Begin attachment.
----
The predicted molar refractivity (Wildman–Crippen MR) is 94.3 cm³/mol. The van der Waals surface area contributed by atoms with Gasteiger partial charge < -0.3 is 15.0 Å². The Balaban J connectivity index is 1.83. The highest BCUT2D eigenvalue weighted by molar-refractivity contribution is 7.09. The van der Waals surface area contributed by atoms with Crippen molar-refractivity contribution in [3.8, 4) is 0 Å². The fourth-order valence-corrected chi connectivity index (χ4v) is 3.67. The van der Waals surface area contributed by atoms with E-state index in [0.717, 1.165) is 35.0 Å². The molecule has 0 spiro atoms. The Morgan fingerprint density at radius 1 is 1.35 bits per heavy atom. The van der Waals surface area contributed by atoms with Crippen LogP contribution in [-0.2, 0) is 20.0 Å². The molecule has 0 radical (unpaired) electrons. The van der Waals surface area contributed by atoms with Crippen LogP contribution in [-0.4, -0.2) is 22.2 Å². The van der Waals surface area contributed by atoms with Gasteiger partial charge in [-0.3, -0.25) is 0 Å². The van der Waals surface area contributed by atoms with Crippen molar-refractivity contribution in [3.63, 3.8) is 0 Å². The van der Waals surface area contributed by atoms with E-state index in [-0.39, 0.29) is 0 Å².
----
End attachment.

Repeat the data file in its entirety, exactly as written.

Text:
The predicted molar refractivity (Wildman–Crippen MR) is 94.3 cm³/mol. The van der Waals surface area contributed by atoms with Gasteiger partial charge < -0.3 is 15.0 Å². The Balaban J connectivity index is 1.83. The highest BCUT2D eigenvalue weighted by molar-refractivity contribution is 7.09. The van der Waals surface area contributed by atoms with Crippen molar-refractivity contribution in [3.8, 4) is 0 Å². The fourth-order valence-corrected chi connectivity index (χ4v) is 3.67. The van der Waals surface area contributed by atoms with E-state index in [0.717, 1.165) is 35.0 Å². The molecule has 0 spiro atoms. The Morgan fingerprint density at radius 1 is 1.35 bits per heavy atom. The van der Waals surface area contributed by atoms with Crippen LogP contribution in [-0.2, 0) is 20.0 Å². The molecule has 0 radical (unpaired) electrons. The van der Waals surface area contributed by atoms with Crippen LogP contribution in [-0.4, -0.2) is 22.2 Å². The van der Waals surface area contributed by atoms with Gasteiger partial charge in [-0.3, -0.25) is 0 Å². The van der Waals surface area contributed by atoms with Crippen molar-refractivity contribution in [3.63, 3.8) is 0 Å². The van der Waals surface area contributed by atoms with E-state index in [-0.39, 0.29) is 0 Å².